15. 5 out of 5

    Marlene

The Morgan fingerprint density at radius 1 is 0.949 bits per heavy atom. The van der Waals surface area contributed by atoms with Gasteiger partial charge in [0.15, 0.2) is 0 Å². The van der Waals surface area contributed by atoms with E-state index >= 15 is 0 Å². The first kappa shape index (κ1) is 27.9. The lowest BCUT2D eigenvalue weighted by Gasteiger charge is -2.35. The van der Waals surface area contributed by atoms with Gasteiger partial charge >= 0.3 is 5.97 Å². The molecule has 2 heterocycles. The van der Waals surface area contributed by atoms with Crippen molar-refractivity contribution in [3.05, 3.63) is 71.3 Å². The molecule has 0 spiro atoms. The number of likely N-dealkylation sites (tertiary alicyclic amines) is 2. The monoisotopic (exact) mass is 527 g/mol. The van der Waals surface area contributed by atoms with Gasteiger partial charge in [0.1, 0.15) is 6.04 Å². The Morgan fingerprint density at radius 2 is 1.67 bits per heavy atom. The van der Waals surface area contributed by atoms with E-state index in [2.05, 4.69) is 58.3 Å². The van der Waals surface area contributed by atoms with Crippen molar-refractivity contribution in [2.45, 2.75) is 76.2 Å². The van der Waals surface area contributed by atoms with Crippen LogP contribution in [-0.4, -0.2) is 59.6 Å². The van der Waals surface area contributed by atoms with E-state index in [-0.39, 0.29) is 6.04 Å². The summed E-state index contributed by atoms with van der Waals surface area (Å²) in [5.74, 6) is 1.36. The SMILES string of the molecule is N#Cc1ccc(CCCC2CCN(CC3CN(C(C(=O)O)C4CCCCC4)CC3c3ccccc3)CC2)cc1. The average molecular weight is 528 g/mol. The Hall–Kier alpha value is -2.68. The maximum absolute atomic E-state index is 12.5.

Originally published at Reading Reality Military SF, done right, is one of the best things to read if you are looking for serious “competence porn”, and A Pale Light in the Black is definitely military SF done very, very right. There have been plenty of milSF stories featuring various branches of the service taken into space. Often those services model the space forces around either the Navy, as in Honor Harrington, or the marines, like Torin Kerr. The concept of a space Army seems like a bit of a Originally published at Reading Reality Military SF, done right, is one of the best things to read if you are looking for serious “competence porn”, and A Pale Light in the Black is definitely military SF done very, very right. There have been plenty of milSF stories featuring various branches of the service taken into space. Often those services model the space forces around either the Navy, as in Honor Harrington, or the marines, like Torin Kerr. The concept of a space Army seems like a bit of an oxymoron, as the Army has to get out of space and onto some ground in order to really be something called an Army. And a space Air Force feels redundant, even though there’s no atmosphere in space. On the other hand, Stargate Command was run by the U.S. Air Force, so it IS possible after a fashion. But the one service that has been left out of the equation – until the glorious now – is the Coast Guard. Countries have coasts. Earth as a whole doesn’t exactly have a “coast”, but it does have a stretch of territory that it defends and where its laws, rules and regulations hold sway. Or at least it will in the future, if we ever do manage to get into space for real. And it certainly does in A Pale Light in the Black. Because that’s where this story, and the series that will follow (hopefully really, really SOON) is set among the often looked down upon members of this future’s equivalent of a space Coast Guard, the NeoG. The Near-Earth Orbital Guard patrols the relatively nearby space where Earth holds sway. Their duty is to protect the “pale light in the black” that is Earth and her colonial interests. Their job is critical, but it isn’t exactly glorious or sexy. The NeoG is underfunded, undermanned, underequipped and underestimated in the Boarding Games that serve as a combination of mass entertainment, wargame training and inter-military rivalry, scorekeeping and grudge-matching, with a plenty of individual service team-building. The story, and the audience, follow one Lieutenant Maxine Carmichael. Max graduated first in her NeoG Academy class, but has been stationed on Earth ever since, due to the machinations of her rich and powerful family. A family that may have all-but-disowned and abandoned her on the day that she announced she was joining the NeoG instead of either the more prestigious Navy, like her parents and older brother, or the family firm, like her sister. They abandoned her in the hopes that she would fall back into their cold and distant arms and toe the family line. Instead, she excelled at the career that she had chosen. But then, she never did fit in with the rest of the family. Still, they pulled strings to keep her stationed safely on Earth – whether that’s what she wanted or not. Then again, what Max wanted seems to have never mattered a damn to her family. When she finally had enough, she applied to be an Interceptor, part of one of the close-knit crews that patrolled the space lanes for contraband, pirates, and general bad actors of all types. There are NO interceptors serving on Earth, so she finally has her posting out in the black as the story opens. Having achieved her goals does not mean that she isn’t carrying all the emotional baggage her parents loaded her down with and that she doesn’t still have all the buttons they installed. Max has the basics to do her job and do it well, but she has a long way to go to learn how to become a part of a team that treats all its members like family. Because she has no good experiences of family. At all. A Pale Light in the Black is Max’s story as she becomes part of the crew of Zuma’s Ghost, finds her place in the NeoG and in the found family that is her ship and crew. And figures out just how to help her team win this year’s Boarding Games. Meanwhile, Max, her crew, her friends and even her entire branch of the service are investigating an age-old grudge between her family firm and the rivals that everyone believed were long dead. A grudge that could destroy, not just her family, but take half the human population along with it. No pressure. Compared to that, the Boarding Games are a piece of cake! Escape Rating A++: I realize that I’m basically squeeing all over the page here. I absolutely loved this book. And there’s enough to unpack to keep me busy until the next book in the series comes out. First, the worldbuilding here is awesome. Also in a peculiar way a bit scary, because this isn’t a direct progression from our now until then. Instead, we are now in the pre-Collapse world, and our right now is pretty much the “last good time” for a long time. The Collapse Wars are coming, and after that, in about 400 years or so, we reach the time period of the story. “It’s been a long road, getting from there to here.” I love the way that the author demonstrates that we as a species have also left a whole lot of crap behind on that way between here and there. Not by making a big deal about it, but by showing that things are different through the lack of so much stupid fuss in everyday life. We are capable of better as a species, we just seem to need very hard lessons to reach that point. Second, this is great competence porn. By that I mean that everyone, not just our hero but everyone in NeoG, is seen to be doing their jobs well all the time. Even the evil people are good at what they do, just that what they do is terrible. But it is terrific to watch and especially identify with a whole lot of folks who are not just dedicated to their jobs but where the ability to do the job well is expected. Heroism is extra. It was also different to see such good competence porn in a story that does not deal with basic training of any kind. Not that Max doesn’t have plenty to learn, but we don’t follow her going through the Academy. Instead, we follow her as she learns to let down her emotional guards, to let herself accept and be accepted, to figure out what she’s good at and let herself internalize that she has skills and is good enough in all sorts of ways. Her doubts and fears make her human – and they make her easy to identify with and especially empathize with. We all have a little impostor syndrome in us, after all. Max, however, is actually way beyond good enough, but that’s part of the lesson she needs to learn. Max’s first year on Zuma’s Ghost, and the timetable for the Boarding Games provide the structure for the story. At the same time, the ghosts that Max has to deal with, the wounds that she needs to heal from, were all inflicted by her family. And the case that Zuma’s Ghost has to solve, the smugglers and pirates that they have to catch, also deal with her family. The way that Max goes from feeling caught in the middle to knowing exactly where she stands is a big part of her journey. A journey that in many ways reminds me of the character of Ky Vatta in the Vatta’s War and Vatta’s Peace series(es). Ky has to deal with many of the same conflicts between military duty and family obligations. If you like Ky you’ll love Max and vice-versa. I can’t wait to see where Max – and Zuma’s Ghost – go next!